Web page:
Felicity Huffman Reported To Prison For The College Admissions Scandal
On Tuesday, Desperate Housewives actor Felicity Huffman reported to prison for her role in the high-profile college admissions scandal. Huffman is expected to serve a 14-day sentence at the Federal Correctional Institution in Dublin, California, a low-security prison for women in the Bay Area, according to USA Today. In addition to her prison sentence, a federal judge in Boston ruled that Huffman would need to pay a $30,000 fine, perform 250 hours of community service, and serve a year’s probation upon her release.
Back in May, Huffman, one of 51 people charged in the scandal, pleaded guilty to fraud and conspiracy for paying now-disgraced admissions consultant Rick Singer $15,000 to alter her daughter’s SAT test scores. Four months later, she was sentenced to prison, and is among 13 other parents who have agreed to plead guilty to the scam, while 17 others, including Full House actor Lori Loughlin, submitted not guilty pleas.
News of the college admissions scandal first broke in March when federal prosecutors uncovered an alleged criminal conspiracy to influence college admissions at top universities through bribery and other forms of fraud. Singer, the architect behind the whole ordeal, allegedly took $25 million in bribes between 2011 and 2018. He pleaded guilty to money laundering, racketeering conspiracy, conspiracy to defraud the U.S., and obstruction of justice. Singer faces a maximum of 65 years in prison and is still awaiting sentencing.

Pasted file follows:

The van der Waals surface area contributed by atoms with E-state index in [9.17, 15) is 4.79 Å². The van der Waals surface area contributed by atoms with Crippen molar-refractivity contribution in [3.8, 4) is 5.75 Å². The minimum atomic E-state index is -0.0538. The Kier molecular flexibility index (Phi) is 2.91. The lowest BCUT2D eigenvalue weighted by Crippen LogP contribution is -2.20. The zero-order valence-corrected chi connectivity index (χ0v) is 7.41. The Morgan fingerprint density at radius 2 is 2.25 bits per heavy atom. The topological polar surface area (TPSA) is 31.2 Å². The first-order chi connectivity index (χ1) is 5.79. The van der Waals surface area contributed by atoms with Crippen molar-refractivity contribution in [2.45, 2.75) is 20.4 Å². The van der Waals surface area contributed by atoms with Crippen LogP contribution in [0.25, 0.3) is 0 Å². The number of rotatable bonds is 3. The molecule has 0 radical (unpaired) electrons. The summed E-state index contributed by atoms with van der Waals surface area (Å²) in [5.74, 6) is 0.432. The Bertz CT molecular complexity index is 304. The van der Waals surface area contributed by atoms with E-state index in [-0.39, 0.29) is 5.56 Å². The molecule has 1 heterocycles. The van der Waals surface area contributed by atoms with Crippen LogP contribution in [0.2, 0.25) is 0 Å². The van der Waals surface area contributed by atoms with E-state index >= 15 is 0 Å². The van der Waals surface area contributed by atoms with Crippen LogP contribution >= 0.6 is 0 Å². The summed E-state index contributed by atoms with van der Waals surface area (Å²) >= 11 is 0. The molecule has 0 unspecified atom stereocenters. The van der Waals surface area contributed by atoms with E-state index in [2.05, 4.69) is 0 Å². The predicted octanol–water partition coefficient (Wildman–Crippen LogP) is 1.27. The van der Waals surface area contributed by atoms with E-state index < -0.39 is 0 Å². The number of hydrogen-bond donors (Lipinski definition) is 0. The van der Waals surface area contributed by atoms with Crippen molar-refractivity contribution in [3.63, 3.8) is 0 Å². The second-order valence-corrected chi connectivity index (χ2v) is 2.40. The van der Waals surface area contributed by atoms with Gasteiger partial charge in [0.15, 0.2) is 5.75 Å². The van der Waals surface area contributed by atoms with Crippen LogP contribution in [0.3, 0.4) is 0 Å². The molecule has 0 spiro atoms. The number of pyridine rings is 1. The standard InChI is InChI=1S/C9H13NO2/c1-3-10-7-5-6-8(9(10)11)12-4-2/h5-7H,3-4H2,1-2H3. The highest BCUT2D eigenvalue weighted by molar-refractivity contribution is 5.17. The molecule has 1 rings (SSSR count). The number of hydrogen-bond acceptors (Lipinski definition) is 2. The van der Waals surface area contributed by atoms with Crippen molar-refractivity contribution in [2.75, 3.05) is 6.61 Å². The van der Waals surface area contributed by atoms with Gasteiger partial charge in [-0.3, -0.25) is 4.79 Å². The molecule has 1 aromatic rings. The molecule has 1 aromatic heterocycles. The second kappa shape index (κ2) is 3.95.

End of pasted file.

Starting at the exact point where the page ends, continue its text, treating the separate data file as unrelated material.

Prosecutors claimed that Huffman's husband, actor William H. Macy, as well as Loughlin and her fashion designer husband Mossimo Giannulli, were involved in the scheme that allegedly falsified test scores and bribed coaches to recruit their children as athletes for sports they weren’t involved in. Several others — such as university coaches, CEOs, and executives — also allegedly played a role in the scandal involving schools such as Yale, Stanford, USC, and Georgetown.
While Macy had initially been swept up in the scandal, he was not charged in the case for reasons undisclosed by authorities, according to the Los Angeles Times. Prior to pleading guilty in May, Huffman released a statement in early April, which read in part, “I am in full acceptance of my guilt, and with deep regret and shame over what I have done.” She continued, "I am ashamed of the pain I have caused my daughter, my family, my friends, my colleagues and the educational community," while also extending an apology to those individuals and "the students who work hard every day to get into college." She also claimed her daughter “knew absolutely nothing” about the situation.
Huffman is the first parent to be sentenced in the scandal, and she noted in her April statement that she will carry this "transgression" with her for the rest of her life.